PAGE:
North America Update: January 7
- COVID-19 hospitalizations in the U.S. have hit yet another all-time high, rising to 128,210 on Monday, with a record of 23,435 people in intensive-care units. The U.S. has reported more than 125,000 COVID-19 hospitalizations every day but one since December 30.
- The rise of hospitalizations across the U.S. is straining hospital systems with limited space and has overwhelmed health professionals. Public-health officials are keeping an eye on the fast-spreading new variant of COVID-19, which has been detected in California, New York, Florida and Colorado to date.
- Acknowledging that coronavirus vaccinations around the United States are going slowly, Dr. Jerome Adams, the U.S. Surgeon General, is urging states not to stick rigidly to the CDC’s guidelines about whom to vaccinate first. If fewer healthcare workers are agreeing to be vaccinated, he said, states should “move quickly to other priority groups,” such as people older than 75 and essential workers. Nearly all states have made getting healthcare workers and nursing home residents immunized a top priority. The federal government has shipped more than 15 million vaccine doses to states, but only 4.5 million people have been vaccinated so far.
- Case counts in the country’s most populous provinces continue to rise to high levels. On Monday, Ontario reported another day with more than 3,100 new infections, along with 51 new deaths. In Quebec, the province registered at least 2,800 cases in a single day three times over the last week.
- Canada is rolling out COVID-19 vaccines at a slower pace than other countries, prompting health experts to warn that the country must accelerate its efforts. Prime Minister Trudeau said yesterday that he shares Canadians’ frustration about the pace of the country’s vaccine rollout plan while case numbers and hospitalizations continue to spike. The federal government has taken the lead on procuring COVID-19 vaccines and delivering them to the provinces but is relying on those provincial governments for distribution.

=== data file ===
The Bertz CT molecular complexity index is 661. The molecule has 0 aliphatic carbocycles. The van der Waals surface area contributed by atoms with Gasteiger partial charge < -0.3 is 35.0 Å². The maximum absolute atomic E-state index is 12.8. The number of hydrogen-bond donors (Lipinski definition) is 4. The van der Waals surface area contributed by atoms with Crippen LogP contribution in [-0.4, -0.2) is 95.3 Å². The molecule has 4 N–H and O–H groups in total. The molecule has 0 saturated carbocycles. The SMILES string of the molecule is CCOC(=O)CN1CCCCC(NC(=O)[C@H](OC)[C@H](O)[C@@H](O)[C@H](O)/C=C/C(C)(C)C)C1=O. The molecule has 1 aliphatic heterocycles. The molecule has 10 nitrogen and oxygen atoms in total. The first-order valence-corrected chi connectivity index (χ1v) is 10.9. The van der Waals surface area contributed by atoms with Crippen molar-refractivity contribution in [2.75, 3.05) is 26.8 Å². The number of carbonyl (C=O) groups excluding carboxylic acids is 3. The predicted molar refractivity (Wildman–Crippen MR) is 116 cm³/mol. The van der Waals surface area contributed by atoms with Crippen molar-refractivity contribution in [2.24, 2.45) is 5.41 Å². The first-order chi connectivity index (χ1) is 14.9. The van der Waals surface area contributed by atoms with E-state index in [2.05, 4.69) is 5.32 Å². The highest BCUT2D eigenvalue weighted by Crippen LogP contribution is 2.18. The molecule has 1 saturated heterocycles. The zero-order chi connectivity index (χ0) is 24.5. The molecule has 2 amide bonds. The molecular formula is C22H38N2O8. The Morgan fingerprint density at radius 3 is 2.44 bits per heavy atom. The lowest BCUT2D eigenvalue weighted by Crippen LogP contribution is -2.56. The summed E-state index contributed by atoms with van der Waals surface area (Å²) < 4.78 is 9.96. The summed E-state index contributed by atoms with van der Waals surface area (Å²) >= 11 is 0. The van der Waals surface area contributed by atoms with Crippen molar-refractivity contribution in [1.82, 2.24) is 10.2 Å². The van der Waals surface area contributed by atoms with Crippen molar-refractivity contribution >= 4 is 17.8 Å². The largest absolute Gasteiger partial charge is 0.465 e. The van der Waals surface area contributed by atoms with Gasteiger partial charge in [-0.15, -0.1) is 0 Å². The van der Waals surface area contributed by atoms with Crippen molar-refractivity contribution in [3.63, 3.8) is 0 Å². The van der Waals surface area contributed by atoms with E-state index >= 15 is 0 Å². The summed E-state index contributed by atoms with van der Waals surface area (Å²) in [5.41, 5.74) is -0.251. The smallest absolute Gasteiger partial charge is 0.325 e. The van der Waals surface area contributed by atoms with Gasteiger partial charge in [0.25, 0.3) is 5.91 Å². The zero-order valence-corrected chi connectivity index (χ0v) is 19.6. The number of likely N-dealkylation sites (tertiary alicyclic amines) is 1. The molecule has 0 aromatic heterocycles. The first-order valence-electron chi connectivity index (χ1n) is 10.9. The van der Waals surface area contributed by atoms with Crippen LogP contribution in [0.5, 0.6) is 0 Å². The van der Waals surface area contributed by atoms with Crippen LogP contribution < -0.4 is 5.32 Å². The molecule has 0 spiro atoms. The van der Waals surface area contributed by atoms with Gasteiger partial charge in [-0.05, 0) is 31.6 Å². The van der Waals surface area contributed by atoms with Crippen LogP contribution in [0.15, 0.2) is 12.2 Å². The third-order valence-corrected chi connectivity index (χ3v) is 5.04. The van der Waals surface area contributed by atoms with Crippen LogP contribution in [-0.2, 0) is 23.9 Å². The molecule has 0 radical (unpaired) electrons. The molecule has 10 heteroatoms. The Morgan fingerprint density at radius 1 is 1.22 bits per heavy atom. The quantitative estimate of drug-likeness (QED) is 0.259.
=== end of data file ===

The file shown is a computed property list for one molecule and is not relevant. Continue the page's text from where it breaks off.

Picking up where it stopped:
- Several European nations started the New Year off on lockdown struggling to curb current COVID-19 cases. The tightened restrictions come as a new variant of the virus causes alarm among governments across the continent.
- Several European officials have voiced their concerns about the European Union’s vaccination plan. The European Union has also been heavily criticized for the speed of its deployment of the COVID-19 vaccines, amid its two largest economies extending their restrictions due to growing case numbers.
- A report by scientists at Imperial College London released on December 31 estimated that the new coronavirus strain tripled the number of infections in England during the November lockdown while the number of new cases caused by the previous variant decreased by a third.